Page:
A new Moai statue was discovered on Easter Island, a remote volcanic island that is a special territory of Chile, earlier this week.
The stone-carved statues were created by a native Polynesian tribe more than 500 years ago. The newly found one was discovered in a dry lake bed on the island, according to the vice president of Ma’u Henua, Salvador Atan Hito. ABC News first reported the find.
Ma’u Henua is the Indigenous organization that oversees the island’s national park. The discovery was said to be important for the native Rapa Nui community.
There are nearly 1,000 Moai made of volcanic tuff on Easter Island. The tallest of them is 33 feet. On average, they weigh between 3 to 5 tons, but the heaviest ones can weigh up to 80.
“The moai are important because they really represent the history of the Rapa Nui people,” Terry Hunt, professor of archaeology at the University of Arizona, told ABC. “They were the islanders’ deified ancestors. They’re iconic worldwide, and they really represent the fantastic archaeological heritage of this island.”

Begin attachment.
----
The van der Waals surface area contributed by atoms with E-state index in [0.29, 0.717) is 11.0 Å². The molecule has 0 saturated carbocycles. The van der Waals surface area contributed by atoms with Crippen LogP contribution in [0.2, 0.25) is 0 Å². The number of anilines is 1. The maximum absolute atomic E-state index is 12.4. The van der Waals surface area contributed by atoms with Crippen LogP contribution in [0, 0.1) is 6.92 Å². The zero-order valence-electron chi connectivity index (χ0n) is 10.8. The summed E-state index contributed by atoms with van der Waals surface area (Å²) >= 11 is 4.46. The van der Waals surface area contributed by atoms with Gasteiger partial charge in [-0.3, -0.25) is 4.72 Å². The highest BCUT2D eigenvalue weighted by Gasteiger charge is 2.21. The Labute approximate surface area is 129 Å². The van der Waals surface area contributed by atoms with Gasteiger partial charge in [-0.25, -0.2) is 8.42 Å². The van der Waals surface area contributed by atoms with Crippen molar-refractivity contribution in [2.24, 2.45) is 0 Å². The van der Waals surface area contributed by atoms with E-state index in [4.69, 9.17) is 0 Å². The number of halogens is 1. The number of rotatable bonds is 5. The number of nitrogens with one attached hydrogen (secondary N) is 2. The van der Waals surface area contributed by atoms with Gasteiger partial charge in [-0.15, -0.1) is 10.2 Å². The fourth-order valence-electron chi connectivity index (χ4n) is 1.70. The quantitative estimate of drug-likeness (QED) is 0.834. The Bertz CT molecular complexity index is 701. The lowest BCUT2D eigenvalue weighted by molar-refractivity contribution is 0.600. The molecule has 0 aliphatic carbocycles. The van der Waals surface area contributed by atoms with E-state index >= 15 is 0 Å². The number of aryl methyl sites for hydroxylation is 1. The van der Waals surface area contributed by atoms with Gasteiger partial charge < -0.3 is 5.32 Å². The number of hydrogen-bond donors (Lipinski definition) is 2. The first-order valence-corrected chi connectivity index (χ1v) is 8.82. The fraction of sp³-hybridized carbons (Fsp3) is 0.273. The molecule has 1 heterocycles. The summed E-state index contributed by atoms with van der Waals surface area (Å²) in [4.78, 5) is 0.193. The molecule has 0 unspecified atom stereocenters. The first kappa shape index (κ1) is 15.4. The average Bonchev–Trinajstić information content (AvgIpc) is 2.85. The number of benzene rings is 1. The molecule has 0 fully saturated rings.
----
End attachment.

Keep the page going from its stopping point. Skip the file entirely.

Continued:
While the newly uncovered statue is smaller than others, its discovery marks the first in a dry lake bed.
The find came as a result of changes in the area’s climate—the lake surrounding this sculpture had dried out. If dry conditions persist, it is possible that more currently unknown Moai could appear.
“They’ve been hidden by the tall reeds that grow in the lake bed, and prospecting with something that can detect what’s under the ground surface may tell us that there are in fact more moai in the lakebed sediments,” Hunt said. “When there’s one moai in the lake, there’s probably more.”
The team is also searching for tools used to carve the Moai statues and various writings.
The UNESCO-protected World Heritage Site is the most remote island in the world. The Moai statues, in particular, are a major draw for tourists.
Last year, the island saw a volcanic eruption that damaged the statues—a catastrophic event that saw more than 247 square miles of land on the island razed.